16. The non aqueous, fluorescent dispersion ink of claim 15 wherein at least 98% of said organic non fluorescence pigment has a particle size of 0.1 to 0.5 microns.
17. The non aqueous, fluorescent dispersion ink of claim 15 wherein at least 98% of said of fluorescent dye has a particle size of 0.1 to 0.5 microns.
18. A non aqueous, fluorescent dispersion ink composition comprising:
a) 40 to 90% by weight of a non aqueous continuous phase selected from the group consisting of castor oil, oleic acid, and soy bean oil, polyoxypropylene stearyl ether, polyoxypropylene (10) cetyl ether, a mixture of 10 to 30% by weight polypropylene glycol and 70 to 90% by weight polyoxypropylene stearyl ether, and 10 to 30% by weight polypropylene glycol and 70 to 90% by weight polyoxypropylene (10) cetyl ether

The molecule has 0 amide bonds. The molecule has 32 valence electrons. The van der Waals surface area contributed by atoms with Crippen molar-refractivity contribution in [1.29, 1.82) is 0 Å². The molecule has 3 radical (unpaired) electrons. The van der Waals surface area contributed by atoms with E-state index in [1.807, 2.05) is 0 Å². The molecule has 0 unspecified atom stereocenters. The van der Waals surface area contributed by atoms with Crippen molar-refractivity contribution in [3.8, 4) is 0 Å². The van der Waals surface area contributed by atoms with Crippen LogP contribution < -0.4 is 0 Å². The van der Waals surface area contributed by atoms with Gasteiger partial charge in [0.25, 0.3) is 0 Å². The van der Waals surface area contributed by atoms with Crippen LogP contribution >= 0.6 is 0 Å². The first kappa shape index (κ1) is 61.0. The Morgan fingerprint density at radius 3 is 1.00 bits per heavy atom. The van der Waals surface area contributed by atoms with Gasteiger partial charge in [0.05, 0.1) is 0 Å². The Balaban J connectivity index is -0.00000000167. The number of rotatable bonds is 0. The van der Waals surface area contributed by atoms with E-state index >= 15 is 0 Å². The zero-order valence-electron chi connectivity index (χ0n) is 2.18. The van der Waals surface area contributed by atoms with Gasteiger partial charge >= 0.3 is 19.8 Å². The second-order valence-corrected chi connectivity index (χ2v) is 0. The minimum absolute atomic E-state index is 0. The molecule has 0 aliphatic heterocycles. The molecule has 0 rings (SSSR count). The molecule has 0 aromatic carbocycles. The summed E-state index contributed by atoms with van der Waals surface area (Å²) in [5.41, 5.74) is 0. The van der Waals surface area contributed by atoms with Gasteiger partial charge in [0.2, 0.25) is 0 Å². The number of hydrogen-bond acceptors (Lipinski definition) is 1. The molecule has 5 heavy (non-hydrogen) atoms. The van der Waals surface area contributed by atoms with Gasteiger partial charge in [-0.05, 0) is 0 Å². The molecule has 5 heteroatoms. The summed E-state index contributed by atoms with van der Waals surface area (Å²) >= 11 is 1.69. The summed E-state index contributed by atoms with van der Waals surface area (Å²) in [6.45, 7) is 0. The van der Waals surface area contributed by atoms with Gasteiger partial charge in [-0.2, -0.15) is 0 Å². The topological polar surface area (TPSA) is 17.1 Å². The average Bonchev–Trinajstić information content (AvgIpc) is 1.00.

b) 5-30% by weight non fluorescent organic pigment having an average particle size of 0.1 to 0.5 microns dispersed in rosin ester, and
c) 1-10% by weight organic fluorescent pigment having an average particle size of 0.1 to 0.5 microns made of solid solution of fluorescent dye in triazene toluene sulfanomide/formaldehyde resin dispersed in a linseed oil alkyd resin.
19. The non aqueous, fluorescent dispersion ink composition of claim 18 wherein said non aqueous continuous phase further includes 0.1 to 4% by weight of a surface tension modifier.
20. The non aqueous, fluorescent dispersion ink composition of claim 18 wherein said non aqueous continuous phase further includes 0.1 to 4.0% by wight fumed silica with grafted polysiloxane groups.
21. The non aqueous, fluorescent dispersion ink composition of claim 18 wherein said organic fluorescent pigment is flushed in non-ionic surfactants having an HLB of 4 to 13.